2. Results and Discussion

2.1. Design of GUMPP Workflow

GUMPP (http://gumpp.fe.uni-lj.si, accessed on 24 May 2021) is a freely available skeleton application for executing Mothur [34] using paired-end fastq files and executing the PICRUSt2 analyses next to producing also Piphillin [30,31] web-server input files (Figure 1). A single GUMPP run can process an arbitrary number of input files. Inputs are preprocessed by an integrated Mothur (V1.44.1) script in conjunction with Silva database (version 138), and creates biom and fasta representative sequence files as input for PICRUSt2 and outputs necessary for Piphillin [30,31]. The workflow was designed to support three levels of analysis differing in the increased extent of utilized information and fairness in data treatment: genus-, OTU- and ASV- levels (Figures S1 and S2). Users may freely replace the built in scripts and databases with their own. Customization of the built-in script (http://gumpp.fe.uni-lj.si) is also possible by template parameters.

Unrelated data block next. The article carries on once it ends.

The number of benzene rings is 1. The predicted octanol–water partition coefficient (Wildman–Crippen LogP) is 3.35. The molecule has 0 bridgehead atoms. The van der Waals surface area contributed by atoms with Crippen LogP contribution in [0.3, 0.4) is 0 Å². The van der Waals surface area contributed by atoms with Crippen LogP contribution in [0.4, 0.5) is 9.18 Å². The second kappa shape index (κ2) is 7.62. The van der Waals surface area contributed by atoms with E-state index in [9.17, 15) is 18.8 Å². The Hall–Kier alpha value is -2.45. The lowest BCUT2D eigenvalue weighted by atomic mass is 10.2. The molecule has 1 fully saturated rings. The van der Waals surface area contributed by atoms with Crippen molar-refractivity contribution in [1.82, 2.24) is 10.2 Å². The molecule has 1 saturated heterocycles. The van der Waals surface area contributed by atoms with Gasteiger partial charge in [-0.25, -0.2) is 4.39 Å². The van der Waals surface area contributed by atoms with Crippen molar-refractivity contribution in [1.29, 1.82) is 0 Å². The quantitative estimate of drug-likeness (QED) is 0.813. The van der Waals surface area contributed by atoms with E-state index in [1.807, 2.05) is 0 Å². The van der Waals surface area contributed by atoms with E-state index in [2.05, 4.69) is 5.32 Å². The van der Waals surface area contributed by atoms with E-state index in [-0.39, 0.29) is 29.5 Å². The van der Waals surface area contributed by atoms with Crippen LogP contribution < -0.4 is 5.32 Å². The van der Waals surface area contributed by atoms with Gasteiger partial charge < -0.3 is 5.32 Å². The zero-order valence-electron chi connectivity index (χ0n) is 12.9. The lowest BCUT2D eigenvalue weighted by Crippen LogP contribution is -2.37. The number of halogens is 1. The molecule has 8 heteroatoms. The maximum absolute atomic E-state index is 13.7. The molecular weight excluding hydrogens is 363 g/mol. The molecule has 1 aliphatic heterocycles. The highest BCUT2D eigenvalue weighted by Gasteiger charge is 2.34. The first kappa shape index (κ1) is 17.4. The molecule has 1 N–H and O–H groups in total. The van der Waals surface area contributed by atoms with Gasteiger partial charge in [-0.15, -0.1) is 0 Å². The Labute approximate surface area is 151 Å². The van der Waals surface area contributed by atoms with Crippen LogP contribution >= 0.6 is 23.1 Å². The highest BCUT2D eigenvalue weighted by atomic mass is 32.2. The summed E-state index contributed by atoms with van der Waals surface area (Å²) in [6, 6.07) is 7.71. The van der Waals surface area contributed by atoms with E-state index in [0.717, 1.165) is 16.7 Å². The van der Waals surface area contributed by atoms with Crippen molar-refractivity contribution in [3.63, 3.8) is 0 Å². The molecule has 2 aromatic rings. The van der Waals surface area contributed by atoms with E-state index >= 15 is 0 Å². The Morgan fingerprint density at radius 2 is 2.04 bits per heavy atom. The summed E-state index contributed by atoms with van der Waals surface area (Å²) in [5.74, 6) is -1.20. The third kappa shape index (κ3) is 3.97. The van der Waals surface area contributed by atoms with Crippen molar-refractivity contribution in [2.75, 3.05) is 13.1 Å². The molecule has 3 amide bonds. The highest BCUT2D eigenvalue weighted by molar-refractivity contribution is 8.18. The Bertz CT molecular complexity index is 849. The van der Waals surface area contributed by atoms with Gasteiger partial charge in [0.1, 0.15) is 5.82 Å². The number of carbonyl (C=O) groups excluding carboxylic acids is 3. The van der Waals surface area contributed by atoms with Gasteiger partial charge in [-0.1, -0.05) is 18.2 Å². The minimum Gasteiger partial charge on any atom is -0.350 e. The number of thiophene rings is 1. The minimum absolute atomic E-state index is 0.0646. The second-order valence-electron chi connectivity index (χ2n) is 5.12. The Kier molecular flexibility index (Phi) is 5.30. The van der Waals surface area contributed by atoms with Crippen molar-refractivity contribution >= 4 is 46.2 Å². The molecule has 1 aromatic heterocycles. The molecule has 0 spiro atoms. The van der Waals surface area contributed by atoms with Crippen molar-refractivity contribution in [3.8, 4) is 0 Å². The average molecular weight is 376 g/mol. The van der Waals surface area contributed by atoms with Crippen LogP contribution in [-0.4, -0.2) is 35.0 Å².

The primary design goal of the GUMPP application was to deliver efficient analyses and utilization of computing resources. The application relies on recently developed Singularity container technology ([35]; https://sylabs.io accessed on 14 April 2021) making the pipeline straightforward to use as all its ingredients are fully integrated, preinstalled and preconfigured in a ready-made Singularity image. These consist of the Mothur and PICRUSt2 programs, the needed Mothur scripts, two Silva taxonomy databases (V138 and V138 seed), a few supporting utilities written in C++, as well as a skeleton framework consisting of slightly less than 11,000 lines of Python code which orchestrates the execution of individual pieces and takes care of executing programs and building their command lines. The actual parameters under which the workflow is executed are at the control of the user (Figure 2, ESM Figures R1–R3).